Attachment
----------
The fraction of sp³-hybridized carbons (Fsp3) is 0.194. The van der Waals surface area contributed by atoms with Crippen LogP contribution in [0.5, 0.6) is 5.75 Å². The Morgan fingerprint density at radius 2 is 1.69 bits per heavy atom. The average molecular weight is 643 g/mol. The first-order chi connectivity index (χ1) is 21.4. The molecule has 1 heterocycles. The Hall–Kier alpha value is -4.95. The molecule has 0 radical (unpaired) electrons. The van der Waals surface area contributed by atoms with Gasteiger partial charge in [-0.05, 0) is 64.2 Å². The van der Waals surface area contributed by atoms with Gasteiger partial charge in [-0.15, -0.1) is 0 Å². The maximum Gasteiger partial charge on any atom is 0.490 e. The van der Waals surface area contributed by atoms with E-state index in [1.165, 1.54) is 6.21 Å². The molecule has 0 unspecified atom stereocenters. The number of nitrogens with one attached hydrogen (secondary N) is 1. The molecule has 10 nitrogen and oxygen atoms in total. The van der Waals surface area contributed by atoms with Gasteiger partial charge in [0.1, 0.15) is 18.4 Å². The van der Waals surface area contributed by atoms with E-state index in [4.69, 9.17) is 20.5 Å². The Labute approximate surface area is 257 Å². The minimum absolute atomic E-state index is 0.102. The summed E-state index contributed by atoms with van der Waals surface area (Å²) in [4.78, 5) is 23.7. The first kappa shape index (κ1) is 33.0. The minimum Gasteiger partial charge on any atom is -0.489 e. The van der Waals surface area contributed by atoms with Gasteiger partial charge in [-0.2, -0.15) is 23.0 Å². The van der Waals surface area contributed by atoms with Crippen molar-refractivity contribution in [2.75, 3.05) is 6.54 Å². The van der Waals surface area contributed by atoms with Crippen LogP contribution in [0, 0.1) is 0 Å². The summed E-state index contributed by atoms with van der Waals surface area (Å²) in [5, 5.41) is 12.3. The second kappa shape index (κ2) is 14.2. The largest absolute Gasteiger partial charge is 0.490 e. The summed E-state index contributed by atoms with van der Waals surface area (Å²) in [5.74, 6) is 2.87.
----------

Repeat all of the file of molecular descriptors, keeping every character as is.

The fraction of sp³-hybridized carbons (Fsp3) is 0.194. The van der Waals surface area contributed by atoms with Crippen LogP contribution in [0.5, 0.6) is 5.75 Å². The Morgan fingerprint density at radius 2 is 1.69 bits per heavy atom. The average molecular weight is 643 g/mol. The first-order chi connectivity index (χ1) is 21.4. The molecule has 1 heterocycles. The Hall–Kier alpha value is -4.95. The molecule has 0 radical (unpaired) electrons. The van der Waals surface area contributed by atoms with Gasteiger partial charge in [-0.05, 0) is 64.2 Å². The van der Waals surface area contributed by atoms with Gasteiger partial charge in [-0.15, -0.1) is 0 Å². The maximum Gasteiger partial charge on any atom is 0.490 e. The van der Waals surface area contributed by atoms with E-state index in [1.165, 1.54) is 6.21 Å². The molecule has 0 unspecified atom stereocenters. The number of nitrogens with one attached hydrogen (secondary N) is 1. The molecule has 10 nitrogen and oxygen atoms in total. The van der Waals surface area contributed by atoms with Gasteiger partial charge in [0.1, 0.15) is 18.4 Å². The van der Waals surface area contributed by atoms with E-state index in [4.69, 9.17) is 20.5 Å². The Labute approximate surface area is 257 Å². The minimum absolute atomic E-state index is 0.102. The summed E-state index contributed by atoms with van der Waals surface area (Å²) in [4.78, 5) is 23.7. The first kappa shape index (κ1) is 33.0. The minimum Gasteiger partial charge on any atom is -0.489 e. The van der Waals surface area contributed by atoms with Gasteiger partial charge in [-0.2, -0.15) is 23.0 Å². The van der Waals surface area contributed by atoms with Crippen molar-refractivity contribution in [2.75, 3.05) is 6.54 Å². The van der Waals surface area contributed by atoms with Crippen LogP contribution in [0, 0.1) is 0 Å². The summed E-state index contributed by atoms with van der Waals surface area (Å²) in [5, 5.41) is 12.3. The second kappa shape index (κ2) is 14.2. The largest absolute Gasteiger partial charge is 0.490 e. The summed E-state index contributed by atoms with van der Waals surface area (Å²) in [5.74, 6) is 2.87.